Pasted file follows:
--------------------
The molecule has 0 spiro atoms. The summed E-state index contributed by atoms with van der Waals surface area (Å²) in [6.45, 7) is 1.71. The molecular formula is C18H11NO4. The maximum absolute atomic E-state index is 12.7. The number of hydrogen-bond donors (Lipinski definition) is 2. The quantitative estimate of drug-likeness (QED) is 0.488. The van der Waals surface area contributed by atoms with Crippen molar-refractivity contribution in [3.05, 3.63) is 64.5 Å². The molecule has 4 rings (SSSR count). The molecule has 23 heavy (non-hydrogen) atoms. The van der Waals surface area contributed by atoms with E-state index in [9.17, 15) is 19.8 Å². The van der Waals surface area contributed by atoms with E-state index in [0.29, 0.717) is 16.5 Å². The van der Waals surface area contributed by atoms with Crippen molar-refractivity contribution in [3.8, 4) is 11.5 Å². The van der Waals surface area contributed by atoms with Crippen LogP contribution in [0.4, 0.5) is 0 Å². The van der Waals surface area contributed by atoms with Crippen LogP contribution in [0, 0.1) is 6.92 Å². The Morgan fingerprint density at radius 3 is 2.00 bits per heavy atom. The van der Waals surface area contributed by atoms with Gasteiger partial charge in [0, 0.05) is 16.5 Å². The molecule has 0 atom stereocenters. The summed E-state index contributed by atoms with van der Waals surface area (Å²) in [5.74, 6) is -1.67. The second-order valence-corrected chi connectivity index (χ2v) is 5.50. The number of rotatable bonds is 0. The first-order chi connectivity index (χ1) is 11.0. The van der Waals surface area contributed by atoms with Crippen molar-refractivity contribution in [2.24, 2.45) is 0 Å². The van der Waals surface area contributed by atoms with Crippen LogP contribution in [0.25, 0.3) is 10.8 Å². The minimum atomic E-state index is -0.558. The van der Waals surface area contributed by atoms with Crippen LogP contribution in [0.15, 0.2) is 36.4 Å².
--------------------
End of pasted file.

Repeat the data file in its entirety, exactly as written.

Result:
The molecule has 0 spiro atoms. The summed E-state index contributed by atoms with van der Waals surface area (Å²) in [6.45, 7) is 1.71. The molecular formula is C18H11NO4. The maximum absolute atomic E-state index is 12.7. The number of hydrogen-bond donors (Lipinski definition) is 2. The quantitative estimate of drug-likeness (QED) is 0.488. The van der Waals surface area contributed by atoms with Crippen molar-refractivity contribution in [3.05, 3.63) is 64.5 Å². The molecule has 4 rings (SSSR count). The molecule has 23 heavy (non-hydrogen) atoms. The van der Waals surface area contributed by atoms with E-state index in [9.17, 15) is 19.8 Å². The van der Waals surface area contributed by atoms with E-state index in [0.29, 0.717) is 16.5 Å². The van der Waals surface area contributed by atoms with Crippen molar-refractivity contribution in [3.8, 4) is 11.5 Å². The van der Waals surface area contributed by atoms with Crippen LogP contribution in [0.4, 0.5) is 0 Å². The van der Waals surface area contributed by atoms with Crippen LogP contribution in [0, 0.1) is 6.92 Å². The Morgan fingerprint density at radius 3 is 2.00 bits per heavy atom. The van der Waals surface area contributed by atoms with Gasteiger partial charge in [0, 0.05) is 16.5 Å². The molecule has 0 atom stereocenters. The summed E-state index contributed by atoms with van der Waals surface area (Å²) in [5.74, 6) is -1.67. The second-order valence-corrected chi connectivity index (χ2v) is 5.50. The number of rotatable bonds is 0. The first-order chi connectivity index (χ1) is 11.0. The van der Waals surface area contributed by atoms with Crippen molar-refractivity contribution in [2.24, 2.45) is 0 Å². The van der Waals surface area contributed by atoms with Crippen LogP contribution in [0.25, 0.3) is 10.8 Å². The minimum atomic E-state index is -0.558. The van der Waals surface area contributed by atoms with Crippen LogP contribution in [0.15, 0.2) is 36.4 Å².